8. Michael Lechner, 2005. "Some practical issues in the evaluation of heterogeneous labour market programmes by matching methods," Labor and Demography 0505006, EconWPA.
  9. Silvio Rendon & Alfredo Cuecuecha, 2007. "International Job Search: Mexicans in and out of the US," Department of Economics Working Papers 07-09, Stony Brook University, Department of Economics.
  10. Edwards, Alejandra Cox & Ureta, Manuelita, 2003. "International migration, remittances, and schooling: evidence from El Salvador," Journal of Development Economics, Elsevier, vol. 72(2), pages 429-461, December.
  11. David Mckenzie & Hillel Rapoport, 2004. "Network Effects and the Dynamics of Migration and Inequality: Theory and Evidence from Mexico," Working Papers 2004-3, Bar-Ilan University, Department of Economics.
  12. Lokshin, Michael & Bontch-Osmolovski, Mikhail & Glinskaya, Elena, 2007. "Work-related migration and poverty reduction in Nepal," Policy Research Working Paper Series 4231, The World Bank.
  13. Kaivan Munshi, 2003. "Networks In The Modern Economy: Mexican Migrants In The U.S. Labor Market," The Quarterly Journal of Economics, MIT Press, vol. 118(2), pages 549-599, May.
  14. Woodruff, Christopher & Zenteno, Rene, 2007. "Migration networks and microenterprises in Mexico," Journal of Development Economics, Elsevier, vol. 82(2), pages 509-528, March.
  15. Lipton, Michael, 1980. "Migration from rural areas of poor countries: The impact on rural productivity and income distribution," World Development, Elsevier, vol. 8(1), pages 1-24, January.
  16. Paxson, Christina H, 1992. "Using Weather Variability to Estimate the Response of Savings to Transitory Income in Thailand," American Economic Review, American Economic Association, vol. 82(1), pages 15-33, March.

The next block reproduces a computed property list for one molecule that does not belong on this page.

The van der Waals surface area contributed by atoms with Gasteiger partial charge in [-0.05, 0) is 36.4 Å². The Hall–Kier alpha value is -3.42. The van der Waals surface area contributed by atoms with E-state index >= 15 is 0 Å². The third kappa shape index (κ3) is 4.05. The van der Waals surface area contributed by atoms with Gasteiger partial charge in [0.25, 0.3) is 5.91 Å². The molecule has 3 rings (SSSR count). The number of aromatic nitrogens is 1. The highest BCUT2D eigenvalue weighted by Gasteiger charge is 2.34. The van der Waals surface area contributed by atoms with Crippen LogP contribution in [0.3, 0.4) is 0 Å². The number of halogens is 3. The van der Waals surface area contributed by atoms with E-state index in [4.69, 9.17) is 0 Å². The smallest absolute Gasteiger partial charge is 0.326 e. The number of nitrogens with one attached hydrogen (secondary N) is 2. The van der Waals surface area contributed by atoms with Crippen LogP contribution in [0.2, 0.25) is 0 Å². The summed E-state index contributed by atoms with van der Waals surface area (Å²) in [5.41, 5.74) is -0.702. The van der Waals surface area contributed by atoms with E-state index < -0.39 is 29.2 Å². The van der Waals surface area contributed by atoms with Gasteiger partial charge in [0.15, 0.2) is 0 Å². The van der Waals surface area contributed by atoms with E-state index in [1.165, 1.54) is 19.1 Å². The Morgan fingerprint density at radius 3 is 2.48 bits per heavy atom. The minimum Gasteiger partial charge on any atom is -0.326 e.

17. Alderman, Harold, 1996. "Saving and economic shocks in rural Pakistan," Journal of Development Economics, Elsevier, vol. 51(2), pages 343-365, December.
  18. Alejandra Cox Edwards & Manuelita Ureta, 2003. "International Migration, Remittances, and Schooling: Evidence from El Salvador," NBER Working Papers 9766, National Bureau of Economic Research, Inc.
  19. Samir Jahjah & Ralph Chami & Connel Fullenkamp, 2003. "Are Immigrant Remittance Flows a Source of Capital for Development," IMF Working Papers 03/189, International Monetary Fund.
  20. Lee, Lung-Fei, 1983. "Generalized Econometric Models with Selectivity," Econometrica, Econometric Society, vol. 51(2), pages 507-12, March.
Full references (including those not matched with items on IDEAS)

This item is not listed on Wikipedia, on a reading list or among the top items on IDEAS.

When requesting a correction, please mention this item's handle: RePEc:wbk:wbrwps:3532. See general information about how to correct material in RePEc.

For technical questions regarding this item, or to correct its authors, title, abstract, bibliographic or download information, contact: (Roula I. Yazigi)

If you have authored this item and are not yet registered with RePEc, we encourage you to do it here. This allows to link your profile to this item. It also allows you to accept potential citations to this item that we are uncertain about.

If references are entirely missing, you can add them using this form.

If the full references list an item that is present in RePEc, but the system did not link to it, you can help with this form.

If you know of missing items citing this one, you can help us creating those links by adding the relevant references in the same way as above, for each refering item. If you are a registered author of this item, you may also want to check the "citations" tab in your profile, as there may be some citations waiting for confirmation.

Please note that corrections may take a couple of weeks to filter through the various RePEc services.

This information is provided to you by IDEAS at the Research Division of the Federal Reserve Bank of St. Louis using RePEc data.